Why did Mark Dantonio, Michigan State abandon effective run game?
East Lansing — Through three quarters on Saturday at Nebraska, the Michigan State offense had gained 141 yards rushing on 32 carries.
It didn’t amount to an amazing yards-per-carry average, but the 4.4 yards per pop the Spartans were getting amounted to a successful day on the ground in 2018. It was exactly the sort of performance they’d been seeking for most of the season one coach Mark Dantonio has based his offense around.
As Dantonio has said this season, when the Spartans run the ball 40 times a game, it usually results in a victory, regardless of how many yards were gained.
So, as Michigan State entered the fourth quarter with a 6-0 lead, it seemed the 40-carry mark would be hit with no problem. Instead, the Spartans ran the ball five more times over the final 15 minutes and gained just 12 total yards. The official rushing stats are listed as six carries for 2 yards, though the extra “carry” was a sack of quarterback Rocky Lombardi that lost 10 yards.
Coupled with running the ball only 18 times the week before in a loss to Ohio State, it’s hard to understand the shift from the idea of running the ball first. One week after the MSU-OSU game, Maryland put up 339 yards rushing against the Buckeyes.
However, Dantonio said that in the rhythm of the game, he’s not keeping track of whether the offense is balanced.
“Yeah, when you look back at it, you look at things like that and say, ‘Wish we could have done this and wish we could have done that,’” Dantonio said. “But you know, I don't have an answer for you. I wish, yeah. I'm not counting in that point in time. I'm trying to listen and move the football and do everything I can do on this side as a head coach to try and give our players an opportunity to win.”
In other words, the idea to move away from the run lies on the man calling the plays, and that is co-offensive coordinator Dave Warner. At least, that’s the way it usually goes. However, after the game, Dantonio said the decision to go to the air was his.
“I felt like we needed to throw the football,” Dantonio said Saturday. “We had one timeout left, so we weren’t gonna be able to stop the clock. It wasn’t like we were gashing and running the football, either.
“I made that decision.”
Which takes us to the fourth quarter in Nebraska.
The final quarter began in the middle of a Michigan State drive that ended with a field goal, giving the Spartans a 6-0 lead. Nebraska answered with a field goal of its own to cut the margin to 6-3, and from there, Michigan State hardly ran the ball again.
With 11:01 to play, the Spartans opened a drive from their 28 with a 2-yard run and followed that with a pass. That play resulted in Lombardi’s sack and fumble that helped the Cornhuskers tie the game at 6 with another field goal. On Michigan State’s next drive — the score was tied at 6 with 8:07 to play and the ball at the MSU 25 — La’Darius Jefferson gained 1 yard on first down followed by two incomplete passes and a punt.
After Nebraska took a 9-6 lead, Michigan State got the ball at its 25 with 5:13 to play, and after four passes was forced to punt. Its final drive began at it 38 with 3:52 to play. The Spartans got nine plays off and just one was a run.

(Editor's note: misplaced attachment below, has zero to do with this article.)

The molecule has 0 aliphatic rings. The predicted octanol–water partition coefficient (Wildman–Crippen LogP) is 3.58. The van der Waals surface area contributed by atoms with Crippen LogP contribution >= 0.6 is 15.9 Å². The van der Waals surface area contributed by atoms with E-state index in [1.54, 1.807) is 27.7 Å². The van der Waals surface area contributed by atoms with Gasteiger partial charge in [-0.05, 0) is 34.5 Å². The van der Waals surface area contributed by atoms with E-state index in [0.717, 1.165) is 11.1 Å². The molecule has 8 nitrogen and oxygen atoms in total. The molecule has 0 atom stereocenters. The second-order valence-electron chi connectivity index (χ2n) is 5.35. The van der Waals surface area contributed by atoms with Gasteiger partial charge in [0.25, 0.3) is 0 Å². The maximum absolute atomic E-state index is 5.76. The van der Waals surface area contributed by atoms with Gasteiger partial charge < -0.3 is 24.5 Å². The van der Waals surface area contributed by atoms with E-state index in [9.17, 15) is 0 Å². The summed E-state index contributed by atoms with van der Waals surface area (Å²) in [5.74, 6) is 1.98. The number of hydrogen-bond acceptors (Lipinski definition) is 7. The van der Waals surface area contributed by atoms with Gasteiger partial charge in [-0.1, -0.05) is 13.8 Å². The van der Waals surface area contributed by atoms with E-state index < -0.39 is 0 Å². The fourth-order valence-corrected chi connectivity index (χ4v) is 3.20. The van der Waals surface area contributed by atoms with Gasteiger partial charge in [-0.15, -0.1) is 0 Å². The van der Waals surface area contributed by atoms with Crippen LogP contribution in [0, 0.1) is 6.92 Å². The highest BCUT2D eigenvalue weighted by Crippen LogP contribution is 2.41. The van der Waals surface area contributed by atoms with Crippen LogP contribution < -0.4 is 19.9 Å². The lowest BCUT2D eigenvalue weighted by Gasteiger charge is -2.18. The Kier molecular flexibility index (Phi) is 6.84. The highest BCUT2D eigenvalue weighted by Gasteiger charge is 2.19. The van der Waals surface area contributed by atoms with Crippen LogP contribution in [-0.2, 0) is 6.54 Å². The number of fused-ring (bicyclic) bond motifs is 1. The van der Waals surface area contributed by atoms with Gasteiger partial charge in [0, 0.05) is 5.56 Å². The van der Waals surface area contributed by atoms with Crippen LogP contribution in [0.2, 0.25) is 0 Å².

Of the final 20 plays — from the time Nebraska first scored — Michigan State ran the ball three times, threw it 15 and punted twice.
“I can't turn the clock back,” Dantonio said.
No, he can’t. But he can dictate where the offense goes moving forward. As Michigan State (6-5, 4-4 Big Ten) prepares to host Rutgers (1-10, 0-8) on Saturday, many fans and detractors are screaming for staff changes, something Dantonio hasn’t been inclined to do in his 12 seasons leading the Spartans.
That might happen in the offseason, though odds are long there will be any significant changes.
As for what took place in the loss at Nebraska, Dantonio focused much of his attention on the final drive when the Spartans threw the final five plays, not including picking up a first down on a pass interference call against the Huskers.
“Usually, I've said on occasion, I've said, ‘Hey, we've got two downs here; we've got two downs here, run it,’” Dantonio said. “But on third down, on the last third down, I was busy trying to figure out, can he make the field goal from that depth?
“So, we didn't know whether we were going to go for it on fourth down or not go for it on fourth down, because I didn't have an answer on that; the answer was slow and coming. So, with third-and-4, it's a high-percentage pass down for most teams, and so we throw it, and it was dropped. I mean, it was, you know, it was dropped, so execution.”
That third-down play, from the Nebraska 29, was dropped by Laress Nelson, a play that would have gained enough yardage for a first down. On fourth down, a pass to tight end Matt Sokol was broken up as the Spartans opted not to attempt a potential game-tying field goal.
“We had some drops,” Dantonio said. “I think we make those catches, I don't think we're talking about it.”
Near the bottom
Where Michigan State ranks nationally in offensive categories (among 129 FBS teams):
Scoring: 20.3 points (120th)
Rushing: 120.6 yards (117th)
Passing: 225.4 yards (72nd)
Total offense: 346.0 yards (113th)
Rutgers at Michigan State
Kickoff: 4 p.m. Saturday, Spartan Stadium, East Lansing
Records: Rutgers 1-10, 0-8 Big Ten; Michigan State 6-5, 4-4
Line: Michigan State by 27